This study examined the real-world association between low LDL-C levels and mortality outcomes among individuals undergoing lipid-lowering therapy and with a baseline history of CVD, hypertension, and diabetes. However, the sub-analysis shows similar notable findings for those who were not undergoing lipid-lowering therapy or had no other diseases. This result could alleviate concerns that serious illnesses may lower cholesterol shortly before death occurs. Further, the findings suggest that considerably lower LDL-C levels do not necessarily protect against all-cause mortality among community-dwelling persons who are not on lipid-lowering medication, thus supporting the lipid paradox [7]. In addition, the difference in results between male and female participants can be attributed to fewer deaths among women than men, which results in insufficient association power [17].

The mechanisms leading to increased all-cause mortality in individuals with very low LDL-C levels are not completely understood. Several explanations can be offered for these findings. Low LDL-C levels increase susceptibility to serious diseases [19]. Conversely, it has been hypothesized that frailty and illnesses lower cholesterol levels [20]. LDL-C may protect against viruses and cancers caused by viruses, and is therefore a component of innate immunity [21]. In addition, exotoxins produced by Gram-positive bacteria are absorbed by LDL-C [22] Thus, higher LDL-C levels have been associated with reduced infection-related mortality and other non-CVD mortality, which explains the inverse relationship with all-cause mortality [23]. In this study, comorbidities such as hypertriglyceridemia, low HDL cholesterolemia, and hyperuricemia were more frequently observed in individuals with the lowest LDL-C levels.

Strength And Limitations

This study has the following strengths and limitations. First, the sample consisted mainly of middle-aged and elderly people (mean age: 64 ± 13 years) living in a rural area in Japan. Therefore, it cannot be considered representative of the general population. Second, the survey covered people whose deaths were registered in the basic resident register. Those who moved out of the region during the survey period are not included. Third, the possible effects of medication (e.g., antihypertensive, lipid-lowering, and antidiabetic medication), underlying diseases, and lifestyle modifications at the baseline and during the follow-up period on the present findings cannot be overlooked. Fourth, this study did not measure certain specific lipoproteins (e.g., small dense LDL), which could be a possible explanation for this phenomenon. Finally, the relatively low number of participants and deaths may weaken the causal relationship between LDL-C levels and all-cause mortality. A large-scale cohort study with a long-term follow-up period is warranted to evaluate the relationship between low LDL-C levels and mortality outcomes.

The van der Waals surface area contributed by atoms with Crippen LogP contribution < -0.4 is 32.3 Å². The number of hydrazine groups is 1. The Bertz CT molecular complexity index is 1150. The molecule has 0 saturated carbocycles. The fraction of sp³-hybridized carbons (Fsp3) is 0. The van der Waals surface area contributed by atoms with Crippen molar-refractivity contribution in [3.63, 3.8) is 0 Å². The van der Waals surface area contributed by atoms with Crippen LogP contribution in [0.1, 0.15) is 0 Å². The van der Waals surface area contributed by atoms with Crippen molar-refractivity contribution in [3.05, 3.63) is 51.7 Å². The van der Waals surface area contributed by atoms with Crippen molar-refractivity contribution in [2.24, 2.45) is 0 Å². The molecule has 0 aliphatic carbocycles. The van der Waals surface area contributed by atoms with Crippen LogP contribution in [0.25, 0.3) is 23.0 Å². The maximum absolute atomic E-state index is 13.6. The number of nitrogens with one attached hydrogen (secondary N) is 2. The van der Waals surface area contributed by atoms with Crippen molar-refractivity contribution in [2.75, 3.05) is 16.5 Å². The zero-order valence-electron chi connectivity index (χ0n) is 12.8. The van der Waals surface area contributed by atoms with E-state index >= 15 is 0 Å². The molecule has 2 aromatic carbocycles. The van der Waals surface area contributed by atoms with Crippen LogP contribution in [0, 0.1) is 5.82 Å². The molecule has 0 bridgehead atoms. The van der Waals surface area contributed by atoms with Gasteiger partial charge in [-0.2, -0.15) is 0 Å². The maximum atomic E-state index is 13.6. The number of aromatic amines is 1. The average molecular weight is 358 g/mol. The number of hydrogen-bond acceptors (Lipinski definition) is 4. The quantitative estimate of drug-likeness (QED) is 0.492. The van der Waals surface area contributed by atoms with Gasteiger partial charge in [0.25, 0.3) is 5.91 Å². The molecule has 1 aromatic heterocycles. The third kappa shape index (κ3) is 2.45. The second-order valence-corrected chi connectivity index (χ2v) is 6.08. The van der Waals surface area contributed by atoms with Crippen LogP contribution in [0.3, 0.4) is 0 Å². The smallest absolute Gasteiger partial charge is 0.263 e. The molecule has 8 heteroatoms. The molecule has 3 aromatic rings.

Conclusions

The current results, based on a follow-up study of people aged 22 years and older, show that lower LDL-C levels (< 70 mg/dL) are not only associated with a preventive effect, but are also predictive of higher all-cause mortality, after adjustment for potential confounders such as body composition indices and metabolic factors. Therefore, further attention to individuals for whom lower LDL-C levels are not induced by lipid-lowering medication may be necessary.

Declarations

Acknowledgements

We thank Uni-edit (https://uni-edit.net/) for editing and proofreading this manuscript.

Authors ’ contributions

RK and AK participated in the design of the study, performed the statistical

analysis and drafted the manuscript. RK, AK, DN, TA, and TK

contributed to the acquisition and interpretation of data. RK and AK contributed to the conception and design of the statistical analysis. RK conceived of the study, participated in its design, coordination and helped to draft the manuscript. All authors read and approved the manuscript.

Funding

This work was partially supported by a Grant-in-Aid for Scientific Research from the Foundation for Development of Community (2021). No additional external funding was received. The funders played no role in the study design, data collection and analysis, decision to publish, or manuscript preparation.

Availability of data and materials

The participant survey data supporting the conclusions of this manuscript

are not publicly available due to protection of the privacy of the participants.

Declarations

Ethics approval and consent to participate

The study was approved by the ethics committee of the Ehime University Graduate School of Medicine (IRB: no. 1903018) and informed consent was obtained from all subjects participating in the study. 

Consent for publication

Not applicable.

Competing interests

The authors declare that they have no competing interests.